In the 1880's, a working terrier of East Anglia, England, the Norwich Terrier, pronounced “Norich", (and later the drop eared variety now know as the Norfolk Terrier, pronounced Norfuk), were believed to have been developed by crossing small Irish Terriers with other short legged terrier breeds. Once known as the Cantab Terrier, the game and hardy little dogs were useful as ratters in the stable yard, bolters of fox for the hunt, and loving family companions.
In 1932 the breed became known as the Norwich Terrier by The Kennel Club (England) and the first written standard was created. In 1964 The Kennel Club reclassified the drop ear variety as it its own breed, the Norfolk Terrier, and the prick eared variety retained the name Norwich Terrier. The American Kennel Club and Canadian Kennel Club both recognized the division in 1979. After many generations these have developed as two distinct breeds in both physical looks as well as in temperament.
Rufus the Red Knight - Biffin of Beaufin (Drop Ear) - Neachley Orange
Smudge - c.1932
These small but hardy teddy bears are courageous, remarkably intelligent and wonderfully affectionate. They can be assertive but they are never aggressive or quarrelsome. They are energetic and thrive on an active life but won't be any worse for wear if they miss a day's exercise now and then. Norwich are big dogs in a little dog's body ... and nobody has told them! They are easy to train and eager do your bidding. Norwich look for human leadership to provide the house rules ... or they may rule the roost. They are sensitive but 100% Terrier. They should never be kept outside or in a kennel setting because they love the companionship of their owners too much. Norwich are not yappy but they will warn of a stranger approaching. When brought in to the home as a puppy they quickly accept other pets and love children. Most important is Norwich do not have a road sense and hence need to be kept on lead when there are being walked. Norwich are formidable as ratters. Norwich seem to prefer the company of humans over other dogs, though they readily accept their heritage of being pack dogs. These are generalizations.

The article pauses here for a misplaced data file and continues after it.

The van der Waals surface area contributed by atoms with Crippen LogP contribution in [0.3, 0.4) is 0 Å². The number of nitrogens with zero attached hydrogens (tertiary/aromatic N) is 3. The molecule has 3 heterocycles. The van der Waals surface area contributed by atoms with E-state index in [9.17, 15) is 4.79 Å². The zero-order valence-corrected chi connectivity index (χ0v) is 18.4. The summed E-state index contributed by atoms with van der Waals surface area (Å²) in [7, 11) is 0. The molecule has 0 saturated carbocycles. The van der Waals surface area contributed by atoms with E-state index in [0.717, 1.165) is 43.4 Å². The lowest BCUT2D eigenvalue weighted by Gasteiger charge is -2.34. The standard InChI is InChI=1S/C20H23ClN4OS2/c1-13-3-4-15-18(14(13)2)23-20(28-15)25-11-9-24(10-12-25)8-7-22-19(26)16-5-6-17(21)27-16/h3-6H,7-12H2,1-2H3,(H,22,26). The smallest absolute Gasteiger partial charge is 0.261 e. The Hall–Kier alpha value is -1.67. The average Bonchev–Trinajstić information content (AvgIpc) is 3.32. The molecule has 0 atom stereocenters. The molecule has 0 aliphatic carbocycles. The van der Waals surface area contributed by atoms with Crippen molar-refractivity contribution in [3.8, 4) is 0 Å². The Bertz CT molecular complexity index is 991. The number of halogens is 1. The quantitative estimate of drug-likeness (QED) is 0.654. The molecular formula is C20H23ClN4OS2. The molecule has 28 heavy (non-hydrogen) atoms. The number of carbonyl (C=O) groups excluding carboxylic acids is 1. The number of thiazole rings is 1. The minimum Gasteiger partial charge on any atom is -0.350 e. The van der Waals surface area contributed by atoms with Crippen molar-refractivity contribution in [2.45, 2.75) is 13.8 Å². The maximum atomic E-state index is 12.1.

Like all living things, there are some incidences of health issues in Norwich Terriers that are considered worthy to do preventative testing. Responsible breeders offer health guarantees. Responsible breeders do genetic testing to make responsible decision in their breeding programs. Breeders that don't test don't know what health issues they are dealing with and likely don't care. For Norwich Terriers there are no studies that indicate a breed predisposition (i.e. occurs more commonly in one breed than another) for a particular disease. Nor are there any disorders associated with conformation (i.e. no serious physical problems or discomforts for the breed). Disorders which have been reported sporadically include, in no priority: elongated soft pallates, luxating patellas, cataracts, hip dysplasia, and epilepsy. For more detailed definitions of these health incidents click here.
Norwich Terriers have two coats - a harsh, wiry topcoat and a soft warm undercoat. All that is really necessary is a good combing and brushing once a week to remove the loose, dead hairs and prevent matting. At a minimum, the top coat should be hand stripped once in the fall and once in the spring. Clipping or cutting these coats ruins thebeautiful colours and texture. You can wash this coat with a doggie shampoo any time it is desirable.
As an adult, the ideal height is 10 to 12 inches ( 25-30 cm) at the withers and weight is about 12 pounds (5 Kg). They are the smallest of the terriers.
A good daily walk takes care of the exercise requirements of the Norwich Terrier. They are excellent walking companions. They are reasonable joggers for those who like to jog with their dogs.
Black and Tan (left bottom) Red (right bottom)